When discussing history…

By Seamus O'Sparks on March 28, 2017 — 4 mins read

…I frequently hear people say, “they didn’t even TRY to teach us that in school.” This amuses me for reasons that are too vast to go into on a FB post. People also like to invoke history to back up their, oftentimes, political position, i.e. Republicans are more sympathetic to the cause(s) of minorities because of Lincoln, etc… I like history too and just for the very hell of it here are some historical points that are pretty fun to consider:

The French get a bad rap and are often thought of as cowardly. But, did you know, from about 481 CE until the 20th century the “French” were the military powerhouse of Europe? That’s about 1500 years of kicking ass. Not bad for a bunch of yellow bellies. It’s also worth noting that the French played a crucial role in the American Revolution. If it hadn’t been for their help, we might all be speaking English right now.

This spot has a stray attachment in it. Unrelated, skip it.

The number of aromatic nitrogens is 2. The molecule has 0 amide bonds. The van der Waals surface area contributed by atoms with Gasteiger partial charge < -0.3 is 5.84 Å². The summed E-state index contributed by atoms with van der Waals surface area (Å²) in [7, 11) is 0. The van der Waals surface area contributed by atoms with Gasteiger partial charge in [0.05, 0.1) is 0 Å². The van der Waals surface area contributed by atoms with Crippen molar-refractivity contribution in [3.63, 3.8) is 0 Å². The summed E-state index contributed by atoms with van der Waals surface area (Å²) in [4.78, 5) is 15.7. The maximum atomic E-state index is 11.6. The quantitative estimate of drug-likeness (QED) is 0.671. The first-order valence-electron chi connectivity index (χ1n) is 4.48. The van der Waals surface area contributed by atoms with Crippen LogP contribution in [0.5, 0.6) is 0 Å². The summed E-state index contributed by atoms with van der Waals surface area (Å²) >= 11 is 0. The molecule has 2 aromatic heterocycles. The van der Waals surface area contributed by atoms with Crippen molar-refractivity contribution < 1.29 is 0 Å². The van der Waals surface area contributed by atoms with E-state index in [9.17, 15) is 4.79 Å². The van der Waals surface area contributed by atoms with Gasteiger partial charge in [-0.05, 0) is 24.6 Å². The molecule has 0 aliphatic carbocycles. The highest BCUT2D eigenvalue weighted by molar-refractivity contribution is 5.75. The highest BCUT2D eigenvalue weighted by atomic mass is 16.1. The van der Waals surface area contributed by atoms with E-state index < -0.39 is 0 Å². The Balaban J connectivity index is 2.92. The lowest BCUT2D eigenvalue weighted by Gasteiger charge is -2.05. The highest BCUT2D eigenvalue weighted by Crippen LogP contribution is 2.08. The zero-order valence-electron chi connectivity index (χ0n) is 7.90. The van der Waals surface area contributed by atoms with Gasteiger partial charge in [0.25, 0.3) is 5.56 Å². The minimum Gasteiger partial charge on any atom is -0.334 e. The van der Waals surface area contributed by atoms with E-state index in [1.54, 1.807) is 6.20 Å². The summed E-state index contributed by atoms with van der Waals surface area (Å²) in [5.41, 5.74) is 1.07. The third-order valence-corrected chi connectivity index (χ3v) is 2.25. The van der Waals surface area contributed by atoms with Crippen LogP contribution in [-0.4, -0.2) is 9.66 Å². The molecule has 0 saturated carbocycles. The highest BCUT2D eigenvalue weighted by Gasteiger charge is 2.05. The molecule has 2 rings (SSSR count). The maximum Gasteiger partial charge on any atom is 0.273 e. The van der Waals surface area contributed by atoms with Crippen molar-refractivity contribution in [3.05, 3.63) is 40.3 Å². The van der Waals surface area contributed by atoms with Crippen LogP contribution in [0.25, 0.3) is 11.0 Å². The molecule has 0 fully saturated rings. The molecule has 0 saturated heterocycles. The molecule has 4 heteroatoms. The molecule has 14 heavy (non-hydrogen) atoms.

Speaking of revolution. After we kicked England out of our faces the founding fathers tried to implement a form of government that upheld the lofty ideals of revolutionary rhetoric. For seven years, under Articles of Confederation, the government could do very little but scratch its ass. The founding fathers, those men of vision who conservatives perpetually deify, came to the conclusion that this very limited form of government sucked balls. Consequently, they adopted a new strategy. They pondered the best way to strike a balance between the liberties and inalienable rights preached by revolutionary firebrands and the nuts and bolts practicalities of running an effective system of government. They decided to go with what they knew(and what had been working for over 150 years in the colonies) and lifted the governing machinery off of the most progessive and liberal nation on earth: England. So, they took the English model and adapted it to fit the nascent American nation. We essentially fought the English so that we could replace the “tyranny” of their system with, well, itself.